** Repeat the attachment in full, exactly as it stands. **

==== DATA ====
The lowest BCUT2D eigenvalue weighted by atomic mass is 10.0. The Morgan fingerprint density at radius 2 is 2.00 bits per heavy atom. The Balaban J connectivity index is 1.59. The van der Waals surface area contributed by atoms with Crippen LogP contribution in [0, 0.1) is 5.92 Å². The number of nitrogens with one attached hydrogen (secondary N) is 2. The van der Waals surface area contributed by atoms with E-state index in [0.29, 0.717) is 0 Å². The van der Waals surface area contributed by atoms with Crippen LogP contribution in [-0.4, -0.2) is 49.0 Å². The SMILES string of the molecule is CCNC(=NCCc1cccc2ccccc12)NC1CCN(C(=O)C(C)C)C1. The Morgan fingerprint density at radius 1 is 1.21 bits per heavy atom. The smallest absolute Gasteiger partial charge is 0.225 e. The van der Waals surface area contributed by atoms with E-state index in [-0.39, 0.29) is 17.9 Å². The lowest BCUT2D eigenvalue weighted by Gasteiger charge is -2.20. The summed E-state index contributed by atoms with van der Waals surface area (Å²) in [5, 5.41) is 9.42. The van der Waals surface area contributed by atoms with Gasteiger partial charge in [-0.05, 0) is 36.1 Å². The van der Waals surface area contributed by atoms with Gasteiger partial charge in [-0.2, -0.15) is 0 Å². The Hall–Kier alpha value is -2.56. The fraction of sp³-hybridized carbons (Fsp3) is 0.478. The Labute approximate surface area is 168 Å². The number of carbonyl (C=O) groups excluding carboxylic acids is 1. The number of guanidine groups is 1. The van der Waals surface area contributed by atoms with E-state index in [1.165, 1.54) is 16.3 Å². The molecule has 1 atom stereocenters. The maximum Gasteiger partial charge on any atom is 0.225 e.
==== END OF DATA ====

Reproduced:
The lowest BCUT2D eigenvalue weighted by atomic mass is 10.0. The Morgan fingerprint density at radius 2 is 2.00 bits per heavy atom. The Balaban J connectivity index is 1.59. The van der Waals surface area contributed by atoms with Crippen LogP contribution in [0, 0.1) is 5.92 Å². The number of nitrogens with one attached hydrogen (secondary N) is 2. The van der Waals surface area contributed by atoms with E-state index in [0.29, 0.717) is 0 Å². The van der Waals surface area contributed by atoms with Crippen LogP contribution in [-0.4, -0.2) is 49.0 Å². The SMILES string of the molecule is CCNC(=NCCc1cccc2ccccc12)NC1CCN(C(=O)C(C)C)C1. The Morgan fingerprint density at radius 1 is 1.21 bits per heavy atom. The smallest absolute Gasteiger partial charge is 0.225 e. The van der Waals surface area contributed by atoms with E-state index in [-0.39, 0.29) is 17.9 Å². The lowest BCUT2D eigenvalue weighted by Gasteiger charge is -2.20. The summed E-state index contributed by atoms with van der Waals surface area (Å²) in [5, 5.41) is 9.42. The van der Waals surface area contributed by atoms with Gasteiger partial charge in [-0.05, 0) is 36.1 Å². The van der Waals surface area contributed by atoms with Gasteiger partial charge in [-0.2, -0.15) is 0 Å². The Hall–Kier alpha value is -2.56. The fraction of sp³-hybridized carbons (Fsp3) is 0.478. The Labute approximate surface area is 168 Å². The number of carbonyl (C=O) groups excluding carboxylic acids is 1. The number of guanidine groups is 1. The van der Waals surface area contributed by atoms with E-state index in [1.165, 1.54) is 16.3 Å². The molecule has 1 atom stereocenters. The maximum Gasteiger partial charge on any atom is 0.225 e.